6. Purdue (7-6): We don't want to overvalue a bowl win against Western Michigan, but Purdue ended the season with consecutive victories for the first time in 2011. The Boilers' run game surged even without top running back Ralph Bolden (knee), as Akeem Shavers racked up 149 rush yards behind a punishing offensive line. Special teams also proved to be a big difference for Purdue, which converted two onside kicks and had a kick return for a touchdown by Raheem Mostert. Purdue still makes too many major mistakes, but the program enters the offseason with some much-needed momentum.
7. Iowa (7-6): For the second straight year Iowa hoped an Insight Bowl win would take the sting off of a disappointing season. This time, however, the Hawkeyes fell short in Tempe as Oklahoma shut down a Marcus Coker-less offense for three quarters. Iowa's defense performed admirably for retiring coordinator Norm Parker, but the offense lacked enough firepower and made too many mistakes against the Sooners. The Hawkeyes failed to capitalize on a favorable schedule and now reach a crossroads in 2012 in what should once again be a tough division.
8. Ohio State (6-7): A forgettable season in Columbus ended with a forgettable result, as Ohio State fell to Florida in the TaxSlayer.com Gator Bowl because of special-teams breakdowns and not enough offense. The offense finished the season ranked 108th nationally in yards (318.2 ypg). Ohio State suffered its first seven-loss season since 1897 and ended with its first four-game losing streak since 1943. Can't see the Buckeyes being this far down for very long as new coach Urban Meyer inherits a young roster with the potential to make significant strides in 2012.
9. Illinois (7-6): A turbulent month ended with Illinois winning the Bizarro Bowl, er, Kraft Fight Hunger Bowl, to record postseason wins in consecutive seasons for the first time in team history. Credit interim coach Vic Koenning for keeping the team united and a very good defense focused for the bowl game. Still, beating a sub-.500 UCLA team only earns you so much, and Illinois still had a very disappointing season relative to expectations in August. New coach Tim Beckman now steps in to try to get the program to the next level beginning in 2012.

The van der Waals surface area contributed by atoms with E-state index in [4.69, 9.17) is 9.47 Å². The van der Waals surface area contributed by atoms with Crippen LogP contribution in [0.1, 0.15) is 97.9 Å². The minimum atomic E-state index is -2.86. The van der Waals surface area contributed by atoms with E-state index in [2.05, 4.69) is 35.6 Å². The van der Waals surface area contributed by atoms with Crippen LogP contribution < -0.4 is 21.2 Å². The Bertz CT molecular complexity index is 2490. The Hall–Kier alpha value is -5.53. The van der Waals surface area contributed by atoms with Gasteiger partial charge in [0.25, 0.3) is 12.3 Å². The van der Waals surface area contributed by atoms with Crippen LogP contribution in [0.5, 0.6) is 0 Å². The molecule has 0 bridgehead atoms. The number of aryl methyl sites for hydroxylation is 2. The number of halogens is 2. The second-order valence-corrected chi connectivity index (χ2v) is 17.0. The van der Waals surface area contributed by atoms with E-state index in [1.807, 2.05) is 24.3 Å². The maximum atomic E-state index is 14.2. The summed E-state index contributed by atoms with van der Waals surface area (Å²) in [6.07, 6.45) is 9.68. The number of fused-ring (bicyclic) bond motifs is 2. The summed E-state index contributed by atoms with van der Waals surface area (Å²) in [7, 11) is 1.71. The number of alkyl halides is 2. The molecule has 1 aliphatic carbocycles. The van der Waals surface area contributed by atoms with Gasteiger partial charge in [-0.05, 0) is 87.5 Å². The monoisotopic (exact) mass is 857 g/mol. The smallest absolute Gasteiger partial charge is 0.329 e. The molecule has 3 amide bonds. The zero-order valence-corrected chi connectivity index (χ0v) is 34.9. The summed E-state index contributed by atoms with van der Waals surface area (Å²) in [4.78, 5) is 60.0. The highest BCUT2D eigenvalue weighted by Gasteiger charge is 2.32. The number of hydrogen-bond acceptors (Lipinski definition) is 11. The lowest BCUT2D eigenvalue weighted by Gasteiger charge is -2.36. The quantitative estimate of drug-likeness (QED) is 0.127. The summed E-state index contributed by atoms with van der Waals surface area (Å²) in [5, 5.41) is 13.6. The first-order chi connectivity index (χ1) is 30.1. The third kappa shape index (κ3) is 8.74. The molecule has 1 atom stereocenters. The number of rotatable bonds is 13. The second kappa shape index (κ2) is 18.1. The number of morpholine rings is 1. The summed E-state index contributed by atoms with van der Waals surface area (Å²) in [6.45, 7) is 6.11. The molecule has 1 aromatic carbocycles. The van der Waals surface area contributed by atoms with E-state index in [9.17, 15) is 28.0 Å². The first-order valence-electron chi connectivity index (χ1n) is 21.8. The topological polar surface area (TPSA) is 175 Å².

10. Northwestern (6-7): The monkey will be wearing a No. 64 jersey in 2012 as Northwestern failed to end its 63-year bowl losing streak. The Wildcats now have dropped nine straight bowls, tying Notre Dame's for the longest postseason slide in FBS history. While the Wildcats' defense had its typical problems, the offense didn't show up for nearly three quarters and put the team in a hole against a superior Texas A&M squad. Northwestern has now seen its wins total drop in each of the past three seasons.
11. Minnesota (3-9): As the Gophers watched bowl season from their couches for the second straight year, the focus turns to how Minnesota can improve in 2012. Quarterback MarQueis Gray leads an offense that should be more fluid in its second year in the system. The bigger questions are on defense, as Minnesota allowed 31.7 points per game and 403.1 yards per game. Safety Kim Royston is a significant loss, and Minnesota must find a way to generate a better pass rush in 2012.
12. Indiana (1-11): The youth movement this past fall should pay off in some fashion for Indiana in 2012, and it's not a stretch to suggest the Hoosiers will make noise on offense. But as we have stated over and over, Indiana's Big Ten breakthrough only will take place when the defense takes significant steps in all three levels. The defense has to be the focus throughout the offseason after Indiana ranked 109th or worse nationally in four major statistical categories (total defense, scoring defense, rushing defense, pass efficiency defense).